Market research company IHS Technology has released an insight report that predicts the market for embedded vision devices will grow from 4 million units sold in 2014 to 14 million in 2018.
The established embedded vision markets, as identified in the report, include automotive, industrial automation, security and surveillance, and business intelligence. Niall Jenkins, research manager and associate director for the industrial and medical technology group at IHS, said that market drivers and barriers to adoption differ across various markets, but embedded vision in security and industrial automation, as well as developing markets, will help to drive growth.
“Emerging embedded vision applications, such as augmented reality and gesture recognition, should help the technology to gain mindshare across a wider audience in the future,” he said. “Each of the established embedded vision markets analyzed by IHS – automotive, industrial automation, physical security and business intelligence – is forecast to grow over the next five years.”
He added, “However, the dominant market application will be automotive ADAS (Advanced Driver Assistance Systems). By 2018, ADAS embedded vision unit shipments are forecast to account for over 80% of the established market.”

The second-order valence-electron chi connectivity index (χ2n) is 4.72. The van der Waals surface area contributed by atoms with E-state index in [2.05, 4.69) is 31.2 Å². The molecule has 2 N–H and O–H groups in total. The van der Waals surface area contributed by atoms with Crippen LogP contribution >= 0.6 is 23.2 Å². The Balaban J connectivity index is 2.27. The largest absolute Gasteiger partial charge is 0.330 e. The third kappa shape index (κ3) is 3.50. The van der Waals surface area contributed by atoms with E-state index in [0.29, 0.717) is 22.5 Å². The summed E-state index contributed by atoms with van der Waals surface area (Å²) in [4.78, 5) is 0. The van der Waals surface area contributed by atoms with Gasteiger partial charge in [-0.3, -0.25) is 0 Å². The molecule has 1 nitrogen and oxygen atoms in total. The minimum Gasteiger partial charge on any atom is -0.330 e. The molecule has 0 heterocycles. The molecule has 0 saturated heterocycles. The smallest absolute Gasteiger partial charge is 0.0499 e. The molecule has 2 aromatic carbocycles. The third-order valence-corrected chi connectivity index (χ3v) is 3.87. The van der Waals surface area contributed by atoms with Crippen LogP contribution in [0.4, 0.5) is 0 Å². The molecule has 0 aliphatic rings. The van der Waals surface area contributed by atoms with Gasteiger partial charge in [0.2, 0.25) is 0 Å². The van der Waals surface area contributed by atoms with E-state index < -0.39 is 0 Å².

The embedded vision market can be broken down by equipment manufacturers, software vendors, and semiconductor suppliers. Each individual market has its own competitive ecosystem, with few companies active across multiple markets, explains Jenkins.
“Mobileye is a leading embedded vision supplier in the automotive market, while Omron and Keyence are active in the machine vision market,” he said. “Looking at the emerging markets, Microsoft, with its Kinect product, is the major player in gaming. In mobile, many new augmented reality software companies are entering the market providing innovative uses for embedded vision technology in both gaming and as tutorial applications.”
The embedded vision devices that constitute global sales can be categorized by the individual functions they serve. These categories include augmented reality, behavior recognition, facial recognition, object detection, and gesture recognition, explained Jenkins.
View the press release.
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